Intimidation is defined as approaching someone in person or via technology (smartphones, social media, etc) in a way that causes them to fear for their safety. It also includes conduct that results in the injury of a person, conduct that results in damage to a person’s property or conduct that amounts to harassment.

Stalking is defined as watching or following someone, and includes frequenting the location of another person. These locations can include the home or workplace of an individual or any place they frequently visit for social, leisure or practical purposes.

While domestic violence is most commonly associated with physical abuse, it’s important to emphasise that a person can be charged with domestic violence for psychological, financial and sexual abuse as well.

Psychological abuse can include emotional abuse and verbal abuse. Examples of psychological abuse include:

Verbal threats

Humiliating acts

Intimidating behaviour


Financial abuse is one of the most underreported forms of domestic violence in relationships and is often overlooked by domestic partners. Examples of financial abuse include:

Pressuring a person to lend money, obtain a loan or sign a personal guarantee against their will

Using someone’s personal information for financial benefit without their consent

Spending money belonging to another person without their consent

Accruing debt in another person’s name without their consent

Controlling a person’s assets or income without their consent

Sexual abuse in a domestic relationship is a form of domestic violence. Examples of sexual abuse include:

Sexual assault

Aggravated sexual assault

Sexual assault by forced self-manipulation

For more information about NSW domestic violence laws, get in touch with a DV lawyer from our team today.

What is classed as a domestic relationship under NSW law?

Domestic violence is violence that occurs within a domestic relationship. Examples of a domestic relationship include the following current or former relationships:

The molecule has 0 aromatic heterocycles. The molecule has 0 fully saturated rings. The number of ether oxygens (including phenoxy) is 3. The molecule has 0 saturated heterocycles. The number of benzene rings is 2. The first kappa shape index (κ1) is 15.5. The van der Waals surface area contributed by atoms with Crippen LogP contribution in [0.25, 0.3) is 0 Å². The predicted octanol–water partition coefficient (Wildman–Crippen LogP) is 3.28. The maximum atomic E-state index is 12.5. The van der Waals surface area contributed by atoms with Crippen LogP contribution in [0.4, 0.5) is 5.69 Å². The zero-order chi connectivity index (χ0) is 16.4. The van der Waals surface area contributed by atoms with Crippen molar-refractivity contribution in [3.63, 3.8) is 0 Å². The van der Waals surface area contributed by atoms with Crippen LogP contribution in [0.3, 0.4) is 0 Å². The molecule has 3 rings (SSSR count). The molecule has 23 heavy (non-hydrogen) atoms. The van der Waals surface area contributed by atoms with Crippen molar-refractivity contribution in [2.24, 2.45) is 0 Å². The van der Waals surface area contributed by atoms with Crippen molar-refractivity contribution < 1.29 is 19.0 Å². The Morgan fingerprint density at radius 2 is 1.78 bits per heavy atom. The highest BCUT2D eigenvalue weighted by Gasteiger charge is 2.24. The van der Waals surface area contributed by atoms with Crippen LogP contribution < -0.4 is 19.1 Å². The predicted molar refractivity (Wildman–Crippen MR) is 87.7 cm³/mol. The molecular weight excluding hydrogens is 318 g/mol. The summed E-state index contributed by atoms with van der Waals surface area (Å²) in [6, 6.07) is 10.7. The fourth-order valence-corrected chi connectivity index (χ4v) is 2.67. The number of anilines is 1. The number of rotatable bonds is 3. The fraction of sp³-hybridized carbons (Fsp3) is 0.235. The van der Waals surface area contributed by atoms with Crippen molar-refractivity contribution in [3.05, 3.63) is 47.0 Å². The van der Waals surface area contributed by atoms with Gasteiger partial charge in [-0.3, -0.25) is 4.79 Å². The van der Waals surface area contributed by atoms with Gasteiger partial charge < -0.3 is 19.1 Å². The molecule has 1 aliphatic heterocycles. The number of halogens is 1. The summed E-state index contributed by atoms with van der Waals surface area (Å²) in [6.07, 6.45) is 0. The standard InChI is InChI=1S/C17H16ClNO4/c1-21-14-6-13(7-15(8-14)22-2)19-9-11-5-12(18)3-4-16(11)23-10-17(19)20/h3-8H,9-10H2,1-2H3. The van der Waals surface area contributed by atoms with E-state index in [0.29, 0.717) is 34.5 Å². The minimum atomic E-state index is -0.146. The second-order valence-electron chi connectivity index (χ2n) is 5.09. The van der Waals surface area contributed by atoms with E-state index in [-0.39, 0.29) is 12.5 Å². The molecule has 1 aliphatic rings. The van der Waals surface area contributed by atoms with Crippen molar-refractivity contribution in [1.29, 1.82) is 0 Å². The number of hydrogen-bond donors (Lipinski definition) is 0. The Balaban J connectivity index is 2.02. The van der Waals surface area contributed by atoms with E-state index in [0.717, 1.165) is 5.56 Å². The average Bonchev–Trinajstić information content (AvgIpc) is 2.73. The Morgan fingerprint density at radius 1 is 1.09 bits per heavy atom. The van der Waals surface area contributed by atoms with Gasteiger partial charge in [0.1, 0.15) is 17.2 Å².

Living together as housemates

Relationships involving paid or unpaid care

A de facto partnership

An intimate personal relationship (sexual or non-sexual in nature)

A relative or guardian by blood or by law. This includes close and distant relations.

Culturally recognised family groups

Our team is here for you. Get in touch with the domestic violence lawyer Sydney-siders trust for discrete services, compassionate care and dedicated support.

FAQs about domestic violence in NSW

How is family violence different from domestic violence?

Family violence refers to violence between family members. While domestic violence refers to violence between intimate partners, family violence specifically refers to violence committed against a family member by another family member.

Family violence can be committed between siblings, parents and children, relatives and current or former partners.

These terms are often used interchangeably as they encompass the same forms of abuse. However, the relationship between the victim and the perpetrator is used to distinguish between the two terms.

For more information about family violence and domestic violence, contact our team.

What is a domestic violence AVO?

An apprehended violence order (AVO) is a court order that can be applied for by anyone who has experienced physical assault, threats, stalking, harassment or intimidation by a specific individual. It states that the recipient of the AVO (known as the defendant) must cease this behaviour and follow the specified guidelines, with the goal of protecting the victim before, after and/or during the proceedings.

There are two types of AVOs.

Apprehended domestic violence order (ADVO)
Apprehended personal violence order (APVO)
ADVOs can be made by the court in situations where an individual has accused the defendant of domestic violence.

The defendant can consent to the AVO, but consenting to an AVO is not an admission of guilt. This means that the defendant can agree to an AVO without admitting prior wrongdoing or validating the accuracy of any charges made against them.

The matter will be taken to court if the defendant does not consent to an ADVO. The ADVO will be approved if there is evidence showing that the accuser’s fear for their safety is reasonable under the circumstances they have outlined, or if the defendant does not appear in court.